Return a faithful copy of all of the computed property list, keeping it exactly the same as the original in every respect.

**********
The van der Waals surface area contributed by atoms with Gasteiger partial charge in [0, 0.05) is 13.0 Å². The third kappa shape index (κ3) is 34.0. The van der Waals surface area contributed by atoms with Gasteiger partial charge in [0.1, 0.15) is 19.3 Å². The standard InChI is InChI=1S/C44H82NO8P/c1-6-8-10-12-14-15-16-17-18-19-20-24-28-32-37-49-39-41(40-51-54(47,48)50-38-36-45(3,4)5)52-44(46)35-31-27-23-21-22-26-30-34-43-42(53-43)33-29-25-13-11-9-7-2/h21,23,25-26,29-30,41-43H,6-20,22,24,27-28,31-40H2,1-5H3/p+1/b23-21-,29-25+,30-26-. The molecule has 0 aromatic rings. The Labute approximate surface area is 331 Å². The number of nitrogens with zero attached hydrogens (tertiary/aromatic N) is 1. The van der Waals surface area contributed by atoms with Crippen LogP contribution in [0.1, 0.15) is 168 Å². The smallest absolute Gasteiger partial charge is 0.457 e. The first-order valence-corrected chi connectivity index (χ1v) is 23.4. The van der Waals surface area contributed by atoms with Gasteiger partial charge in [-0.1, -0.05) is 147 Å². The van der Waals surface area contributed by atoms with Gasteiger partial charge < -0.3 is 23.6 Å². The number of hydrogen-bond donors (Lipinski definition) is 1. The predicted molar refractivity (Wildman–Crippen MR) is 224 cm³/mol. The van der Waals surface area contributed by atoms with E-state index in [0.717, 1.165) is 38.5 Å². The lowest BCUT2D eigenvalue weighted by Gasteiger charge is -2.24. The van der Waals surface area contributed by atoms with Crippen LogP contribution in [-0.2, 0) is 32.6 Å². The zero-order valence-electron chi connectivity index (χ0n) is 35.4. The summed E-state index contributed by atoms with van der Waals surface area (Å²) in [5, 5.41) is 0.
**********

The van der Waals surface area contributed by atoms with Gasteiger partial charge in [0, 0.05) is 13.0 Å². The third kappa shape index (κ3) is 34.0. The van der Waals surface area contributed by atoms with Gasteiger partial charge in [0.1, 0.15) is 19.3 Å². The standard InChI is InChI=1S/C44H82NO8P/c1-6-8-10-12-14-15-16-17-18-19-20-24-28-32-37-49-39-41(40-51-54(47,48)50-38-36-45(3,4)5)52-44(46)35-31-27-23-21-22-26-30-34-43-42(53-43)33-29-25-13-11-9-7-2/h21,23,25-26,29-30,41-43H,6-20,22,24,27-28,31-40H2,1-5H3/p+1/b23-21-,29-25+,30-26-. The molecule has 0 aromatic rings. The Labute approximate surface area is 331 Å². The number of nitrogens with zero attached hydrogens (tertiary/aromatic N) is 1. The van der Waals surface area contributed by atoms with Crippen LogP contribution in [0.1, 0.15) is 168 Å². The smallest absolute Gasteiger partial charge is 0.457 e. The first-order valence-corrected chi connectivity index (χ1v) is 23.4. The van der Waals surface area contributed by atoms with Gasteiger partial charge in [-0.1, -0.05) is 147 Å². The van der Waals surface area contributed by atoms with Gasteiger partial charge < -0.3 is 23.6 Å². The number of hydrogen-bond donors (Lipinski definition) is 1. The predicted molar refractivity (Wildman–Crippen MR) is 224 cm³/mol. The van der Waals surface area contributed by atoms with E-state index in [0.717, 1.165) is 38.5 Å². The lowest BCUT2D eigenvalue weighted by Gasteiger charge is -2.24. The van der Waals surface area contributed by atoms with Crippen LogP contribution in [-0.2, 0) is 32.6 Å². The zero-order valence-electron chi connectivity index (χ0n) is 35.4. The summed E-state index contributed by atoms with van der Waals surface area (Å²) in [5, 5.41) is 0.